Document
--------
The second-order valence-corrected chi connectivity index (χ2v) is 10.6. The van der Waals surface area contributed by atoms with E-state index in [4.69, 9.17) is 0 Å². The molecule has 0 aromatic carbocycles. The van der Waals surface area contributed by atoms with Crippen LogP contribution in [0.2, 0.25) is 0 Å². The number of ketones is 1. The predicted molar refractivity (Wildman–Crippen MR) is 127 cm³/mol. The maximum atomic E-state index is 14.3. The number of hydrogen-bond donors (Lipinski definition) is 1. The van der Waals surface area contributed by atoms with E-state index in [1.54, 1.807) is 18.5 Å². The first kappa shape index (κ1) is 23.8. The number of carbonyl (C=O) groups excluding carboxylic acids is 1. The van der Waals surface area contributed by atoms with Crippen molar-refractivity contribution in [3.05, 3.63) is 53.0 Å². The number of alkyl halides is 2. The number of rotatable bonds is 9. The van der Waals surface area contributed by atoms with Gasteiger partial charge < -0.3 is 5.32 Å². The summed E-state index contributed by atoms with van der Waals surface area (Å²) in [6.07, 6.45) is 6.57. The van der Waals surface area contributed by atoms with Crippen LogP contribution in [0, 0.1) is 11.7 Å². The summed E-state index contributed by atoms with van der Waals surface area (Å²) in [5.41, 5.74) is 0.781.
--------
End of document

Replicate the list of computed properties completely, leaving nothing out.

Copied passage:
The second-order valence-corrected chi connectivity index (χ2v) is 10.6. The van der Waals surface area contributed by atoms with E-state index in [4.69, 9.17) is 0 Å². The molecule has 0 aromatic carbocycles. The van der Waals surface area contributed by atoms with Crippen LogP contribution in [0.2, 0.25) is 0 Å². The number of ketones is 1. The predicted molar refractivity (Wildman–Crippen MR) is 127 cm³/mol. The maximum atomic E-state index is 14.3. The number of hydrogen-bond donors (Lipinski definition) is 1. The van der Waals surface area contributed by atoms with E-state index in [1.54, 1.807) is 18.5 Å². The first kappa shape index (κ1) is 23.8. The number of carbonyl (C=O) groups excluding carboxylic acids is 1. The van der Waals surface area contributed by atoms with Crippen molar-refractivity contribution in [3.05, 3.63) is 53.0 Å². The number of alkyl halides is 2. The number of rotatable bonds is 9. The van der Waals surface area contributed by atoms with Gasteiger partial charge < -0.3 is 5.32 Å². The summed E-state index contributed by atoms with van der Waals surface area (Å²) in [6.07, 6.45) is 6.57. The van der Waals surface area contributed by atoms with Crippen LogP contribution in [0, 0.1) is 11.7 Å². The summed E-state index contributed by atoms with van der Waals surface area (Å²) in [5.41, 5.74) is 0.781.